Has Putin Already Decided He Will Win Next Year's Election?

Russian President Vladimir Putin attends a press conference in Ankara, Turkey, September 28, 2017. Umit Bektas/Reuters

With less than six months to go until Russia's presidential election, the Russian media are still trying to trick the overwhelming favorite—Vladimir Putin—to even confirm he will take part in the vote that has not been competitive for over a decade.

But after repeatedly dodging the question of Putin's participation and likely win, the Kremlin was almost caught out on Monday. Instead of asking again if Putin will run for a record fourth presidential term next year during the daily briefing by Putin's spokesman Dmitry Peskov, state news agency RIA Novosti asked him about the president's schedule in the coming year.

Peskov confirmed that currently the Kremlin is working on hosting a presidential tete-a-tete with France's Emmanuel Macron next summer, possibly at the St. Petersburg International Economic Forum—an annual staple of Putin's presidential calendar.

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Asked if this meant Putin would once again attend the event in June, given that the elections are in March—three months earlier—Peskov seemed to confirm it, saying: "The Russian President will participate in the next Petersburg economic forum."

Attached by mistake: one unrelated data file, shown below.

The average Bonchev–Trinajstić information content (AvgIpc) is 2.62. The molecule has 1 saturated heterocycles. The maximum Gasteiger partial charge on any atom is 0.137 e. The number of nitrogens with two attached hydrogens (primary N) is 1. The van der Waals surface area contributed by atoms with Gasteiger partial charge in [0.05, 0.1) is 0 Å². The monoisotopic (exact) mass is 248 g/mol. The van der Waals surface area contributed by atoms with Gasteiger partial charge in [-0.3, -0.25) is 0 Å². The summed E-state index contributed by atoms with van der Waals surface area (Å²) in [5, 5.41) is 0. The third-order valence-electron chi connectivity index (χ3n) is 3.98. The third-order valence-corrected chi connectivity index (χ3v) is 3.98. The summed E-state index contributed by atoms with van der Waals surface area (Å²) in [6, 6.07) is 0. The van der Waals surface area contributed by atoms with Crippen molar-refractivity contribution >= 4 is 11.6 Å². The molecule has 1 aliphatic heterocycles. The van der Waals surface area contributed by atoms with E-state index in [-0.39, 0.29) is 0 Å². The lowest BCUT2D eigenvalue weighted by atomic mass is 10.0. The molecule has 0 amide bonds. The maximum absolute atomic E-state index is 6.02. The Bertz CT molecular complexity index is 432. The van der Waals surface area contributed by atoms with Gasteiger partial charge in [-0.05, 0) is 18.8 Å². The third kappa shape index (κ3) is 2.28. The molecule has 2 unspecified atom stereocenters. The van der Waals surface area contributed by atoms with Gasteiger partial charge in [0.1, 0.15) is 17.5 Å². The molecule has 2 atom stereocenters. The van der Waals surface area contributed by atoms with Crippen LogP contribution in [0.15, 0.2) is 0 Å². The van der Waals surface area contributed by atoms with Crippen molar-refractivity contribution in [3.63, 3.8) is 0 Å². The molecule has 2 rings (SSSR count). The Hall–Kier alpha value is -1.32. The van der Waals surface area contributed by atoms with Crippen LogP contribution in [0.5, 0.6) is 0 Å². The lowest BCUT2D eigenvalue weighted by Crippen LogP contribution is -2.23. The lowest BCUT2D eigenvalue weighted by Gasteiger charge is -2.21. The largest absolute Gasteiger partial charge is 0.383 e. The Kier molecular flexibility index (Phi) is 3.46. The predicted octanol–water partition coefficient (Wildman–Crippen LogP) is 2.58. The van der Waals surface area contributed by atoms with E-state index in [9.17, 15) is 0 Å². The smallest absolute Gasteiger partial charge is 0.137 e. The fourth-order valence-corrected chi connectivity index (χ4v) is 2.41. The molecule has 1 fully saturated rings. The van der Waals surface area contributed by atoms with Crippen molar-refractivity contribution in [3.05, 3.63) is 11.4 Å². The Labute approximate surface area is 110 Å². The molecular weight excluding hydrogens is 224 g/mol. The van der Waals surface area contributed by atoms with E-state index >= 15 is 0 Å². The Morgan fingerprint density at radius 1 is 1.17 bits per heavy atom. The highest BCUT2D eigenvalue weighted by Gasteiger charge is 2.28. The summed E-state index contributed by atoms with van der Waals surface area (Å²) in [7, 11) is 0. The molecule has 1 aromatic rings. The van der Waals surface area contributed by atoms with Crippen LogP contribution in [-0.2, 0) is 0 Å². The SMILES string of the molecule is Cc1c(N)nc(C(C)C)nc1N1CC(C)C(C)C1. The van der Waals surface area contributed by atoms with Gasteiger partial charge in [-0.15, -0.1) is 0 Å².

The claim generated some excitement in the room as one journalist asked a smiling Peskov if this then confirms Putin's participation in the March election.

"I can announce that the president of the Russian Federation will take part in the next St. Petersburg International Economic Forum," Peskov said, underlining that he did not announce who this president will be.

Although Russian state media has not made any noticeable effort to groom a particular figure to succeed Putin, the president maintains he has not made up his mind about his next term. With all of his most vocal and prominent opponents long sidelined from the running, Putin is arguably in the strongest position he has ever been going into an election.

Russia expert Mark Galeotti has concluded that Putin's re-election strategy now is to keep the election out of the headlines for as long as possible, so as not to go through the motions of a campaign. This is not because he doubts he will win, but rather he does not want to make promises on domestic issues.

"The moment he confirms he is running, then in effect Russia goes into campaign mode," Galeotti says. This is a far cry from reports earlier in the year that Putin's team is eyeing a sweeping and much publicized victory with over 70 percent of both the vote and the national turnout.

Lawmakers even launched an official bid to move the date of the vote to fall on the anniversary of the single biggest popularity booster Putin has had as president—the annexation of Crimea in 2014. "Given that I think they have abandoned their grandiose early 70/70 strategy and now just want to get through the tedious necessity of an election with the least fuss and embarrassment as possible, there's no incentive to pull that trigger any earlier than they need to."